Forties is the biggest of the five North Sea crude streams underpinning Brent, the benchmark for oil trading in Europe, the Middle East, Africa and Asia.

Still, rising production in the United States is offsetting some of the OPEC-led cuts.

The U.S. rig count , an early indicator of future output, held steady at 747 in the week to Dec. 22, according to the latest weekly report by Baker Hughes.

U.S. crude oil inventories were likely down for a sixth straight week, while gasoline stockpiles saw a probable build last week, a preliminary Reuters poll showed on Tuesday.

Oil Falls from 2015 Highs as Rally Runs Out of Steam

From Reuters

CALGARY, Alberta (Reuters) – Oil prices dipped on Wednesday after hitting a near two-and-a-half year high in the previous session as a rally fueled by supply outages in Libya and the North Sea ran out of momentum.

Brent crude futures dropped to $66.62 a barrel, down 0.6 percent, or 40 cents, at 1556 GMT after breaking through $67 for the first time since May 2015 the previous day.

U.S. West Texas Intermediate (WTI) crude futures were at $59.66 a barrel, down 30 cents from their last settlement. WTI broke through $60 a barrel for the first time since June 2015 in the previous session.

“The market continues to gravitate towards bullish news but today we are seeing a little bit of profit-taking,” said Gene McGillian, manager of market research at Tradition Energy in Stamford, Connecticut.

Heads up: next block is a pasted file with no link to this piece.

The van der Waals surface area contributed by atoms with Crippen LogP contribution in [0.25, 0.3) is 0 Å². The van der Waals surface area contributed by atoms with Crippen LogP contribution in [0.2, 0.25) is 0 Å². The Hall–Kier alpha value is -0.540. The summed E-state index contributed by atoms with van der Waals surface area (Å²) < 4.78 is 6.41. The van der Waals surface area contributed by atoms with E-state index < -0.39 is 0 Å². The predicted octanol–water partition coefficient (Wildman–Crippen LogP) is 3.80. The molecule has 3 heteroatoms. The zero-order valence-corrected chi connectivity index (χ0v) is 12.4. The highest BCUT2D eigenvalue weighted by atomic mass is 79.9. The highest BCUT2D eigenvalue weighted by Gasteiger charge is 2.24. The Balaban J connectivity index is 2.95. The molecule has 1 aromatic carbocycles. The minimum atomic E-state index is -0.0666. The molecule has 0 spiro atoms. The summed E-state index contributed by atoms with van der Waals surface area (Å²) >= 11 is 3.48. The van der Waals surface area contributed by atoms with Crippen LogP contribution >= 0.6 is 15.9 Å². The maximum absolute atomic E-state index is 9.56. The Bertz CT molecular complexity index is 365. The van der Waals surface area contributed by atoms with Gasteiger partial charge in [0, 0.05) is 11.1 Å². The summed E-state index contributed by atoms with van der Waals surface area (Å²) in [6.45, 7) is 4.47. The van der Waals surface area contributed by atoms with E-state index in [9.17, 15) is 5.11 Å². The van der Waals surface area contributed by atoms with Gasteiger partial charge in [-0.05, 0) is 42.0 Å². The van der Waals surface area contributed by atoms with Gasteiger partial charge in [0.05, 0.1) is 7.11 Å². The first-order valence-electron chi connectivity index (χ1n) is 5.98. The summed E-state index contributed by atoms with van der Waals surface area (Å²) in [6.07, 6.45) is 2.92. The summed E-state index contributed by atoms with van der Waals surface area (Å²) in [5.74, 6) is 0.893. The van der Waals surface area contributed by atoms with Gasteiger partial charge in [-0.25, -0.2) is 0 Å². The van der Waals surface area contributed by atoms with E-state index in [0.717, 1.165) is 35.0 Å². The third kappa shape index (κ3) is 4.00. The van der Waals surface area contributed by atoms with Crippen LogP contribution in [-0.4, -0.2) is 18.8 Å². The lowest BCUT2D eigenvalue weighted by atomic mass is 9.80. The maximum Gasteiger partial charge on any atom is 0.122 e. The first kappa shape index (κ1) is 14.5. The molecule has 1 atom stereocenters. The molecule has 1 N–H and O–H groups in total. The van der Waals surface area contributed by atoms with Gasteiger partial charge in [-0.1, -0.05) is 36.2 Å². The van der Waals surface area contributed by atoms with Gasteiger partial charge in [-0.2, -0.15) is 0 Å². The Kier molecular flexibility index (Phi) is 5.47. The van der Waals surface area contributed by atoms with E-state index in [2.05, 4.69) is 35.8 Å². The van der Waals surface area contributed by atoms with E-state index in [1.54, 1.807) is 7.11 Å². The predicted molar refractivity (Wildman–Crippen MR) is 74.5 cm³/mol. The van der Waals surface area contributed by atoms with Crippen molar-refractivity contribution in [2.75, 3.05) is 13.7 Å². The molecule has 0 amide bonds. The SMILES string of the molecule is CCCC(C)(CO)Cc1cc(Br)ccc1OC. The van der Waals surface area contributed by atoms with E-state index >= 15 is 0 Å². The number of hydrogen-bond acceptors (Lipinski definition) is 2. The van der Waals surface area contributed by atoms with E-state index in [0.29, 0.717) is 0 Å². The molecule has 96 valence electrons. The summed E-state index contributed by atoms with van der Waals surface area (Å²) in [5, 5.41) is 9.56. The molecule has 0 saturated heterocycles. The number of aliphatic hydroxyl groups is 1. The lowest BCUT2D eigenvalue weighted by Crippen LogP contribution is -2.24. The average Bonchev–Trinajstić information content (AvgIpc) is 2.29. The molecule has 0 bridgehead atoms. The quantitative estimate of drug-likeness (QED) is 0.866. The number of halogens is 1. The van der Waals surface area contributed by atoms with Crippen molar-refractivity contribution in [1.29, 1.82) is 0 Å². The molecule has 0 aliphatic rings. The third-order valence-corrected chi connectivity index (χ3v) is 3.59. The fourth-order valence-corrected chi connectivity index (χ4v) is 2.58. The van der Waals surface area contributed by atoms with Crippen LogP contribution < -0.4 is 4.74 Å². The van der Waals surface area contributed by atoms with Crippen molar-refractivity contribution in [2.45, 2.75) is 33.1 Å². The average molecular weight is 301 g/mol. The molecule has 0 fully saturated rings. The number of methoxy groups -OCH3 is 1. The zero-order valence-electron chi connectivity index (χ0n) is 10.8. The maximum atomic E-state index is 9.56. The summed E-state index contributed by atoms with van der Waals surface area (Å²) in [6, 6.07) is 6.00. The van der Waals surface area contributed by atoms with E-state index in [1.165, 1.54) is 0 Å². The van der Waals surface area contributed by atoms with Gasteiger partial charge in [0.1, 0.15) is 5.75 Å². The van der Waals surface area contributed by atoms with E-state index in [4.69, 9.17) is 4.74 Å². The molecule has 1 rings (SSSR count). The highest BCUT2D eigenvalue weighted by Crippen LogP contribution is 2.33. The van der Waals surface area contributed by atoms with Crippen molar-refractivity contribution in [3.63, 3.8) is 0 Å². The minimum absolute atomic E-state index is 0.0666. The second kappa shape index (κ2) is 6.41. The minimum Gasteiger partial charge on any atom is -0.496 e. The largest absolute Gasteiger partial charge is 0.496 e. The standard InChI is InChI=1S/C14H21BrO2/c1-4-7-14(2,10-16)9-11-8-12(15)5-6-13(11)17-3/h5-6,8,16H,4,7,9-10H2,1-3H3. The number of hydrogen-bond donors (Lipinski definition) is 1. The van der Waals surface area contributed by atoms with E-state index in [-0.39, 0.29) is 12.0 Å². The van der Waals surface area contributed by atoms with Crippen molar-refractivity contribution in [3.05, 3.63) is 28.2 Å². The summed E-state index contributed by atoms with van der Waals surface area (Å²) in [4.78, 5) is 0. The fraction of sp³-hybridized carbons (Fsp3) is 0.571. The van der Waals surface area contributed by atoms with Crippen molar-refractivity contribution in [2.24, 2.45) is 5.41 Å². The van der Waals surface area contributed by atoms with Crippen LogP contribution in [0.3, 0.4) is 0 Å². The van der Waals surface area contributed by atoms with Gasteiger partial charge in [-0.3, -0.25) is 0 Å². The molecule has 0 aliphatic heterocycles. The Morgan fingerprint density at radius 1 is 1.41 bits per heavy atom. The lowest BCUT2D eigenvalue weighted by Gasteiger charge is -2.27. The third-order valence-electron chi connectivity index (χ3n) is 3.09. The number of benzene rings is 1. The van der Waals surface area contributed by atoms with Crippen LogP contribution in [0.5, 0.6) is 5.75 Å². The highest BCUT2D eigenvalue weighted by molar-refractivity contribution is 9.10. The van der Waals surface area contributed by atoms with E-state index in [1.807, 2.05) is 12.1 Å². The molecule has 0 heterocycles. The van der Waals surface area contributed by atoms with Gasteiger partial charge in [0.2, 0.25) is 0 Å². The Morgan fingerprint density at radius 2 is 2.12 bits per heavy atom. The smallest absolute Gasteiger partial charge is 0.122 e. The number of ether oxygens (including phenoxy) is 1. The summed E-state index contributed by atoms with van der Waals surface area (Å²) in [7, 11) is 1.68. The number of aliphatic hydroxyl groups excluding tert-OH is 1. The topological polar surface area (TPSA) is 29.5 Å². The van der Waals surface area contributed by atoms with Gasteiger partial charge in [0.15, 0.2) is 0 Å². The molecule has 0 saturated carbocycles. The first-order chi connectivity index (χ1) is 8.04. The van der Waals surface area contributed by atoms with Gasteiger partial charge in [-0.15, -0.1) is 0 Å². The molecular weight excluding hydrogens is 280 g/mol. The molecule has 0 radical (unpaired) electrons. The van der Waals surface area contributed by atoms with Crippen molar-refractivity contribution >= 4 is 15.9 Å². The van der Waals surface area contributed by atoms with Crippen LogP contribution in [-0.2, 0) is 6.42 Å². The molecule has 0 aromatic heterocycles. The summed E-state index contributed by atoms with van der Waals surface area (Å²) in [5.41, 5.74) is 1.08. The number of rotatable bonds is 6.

On Tuesday, Libya lost around 90,000 barrels per day (bpd) of crude oil supplies from a blast on a pipeline feeding Es Sider port.

Repair of the pipeline could take about one week but will not have a major impact on exports, the head of Libyan state oil firm NOC told Reuters on Wednesday.

The Libyan outage added to supply disruptions of recent weeks, which also included the closure of Britain’s largest Forties pipeline.

On Wednesday, Forties was pumping at half its normal capacity and its operator was pledging to resume full flows in early January.

The Forties and Libyan outages, which together amount to around 500,000 bpd, are relatively small in a global context of both production and demand approaching 100 million bpd.

“While supply impact is immaterial, it shows that with the market structurally undersupplied and inventories continuing to draw, geopolitical risk has now re-emerged as an important factor in day-to-day trading dynamics,” analysts at Tudor Pickering Holt Energy Research said in a note.

Oil markets have tightened significantly over the past year thanks to voluntary supply restraint led by the Middle East-dominated Organization of the Petroleum Exporting Countries (OPEC) and non-OPEC Russia.

Data from the U.S. Energy Information Administration (EIA) shows that global oil markets gradually came into balance by 2016 and started to show a slight supply deficit this year following rampant oversupply in 2015. The data implied a shortfall of 180,000 bpd for the first quarter of 2018.

A major factor countering OPEC and Russia efforts to prop up prices is U.S. oil production, which has soared more than 16 percent since mid-2016 and is fast approaching 10 million bpd.

The latest U.S. production figures are due to be published by the EIA on Thursday.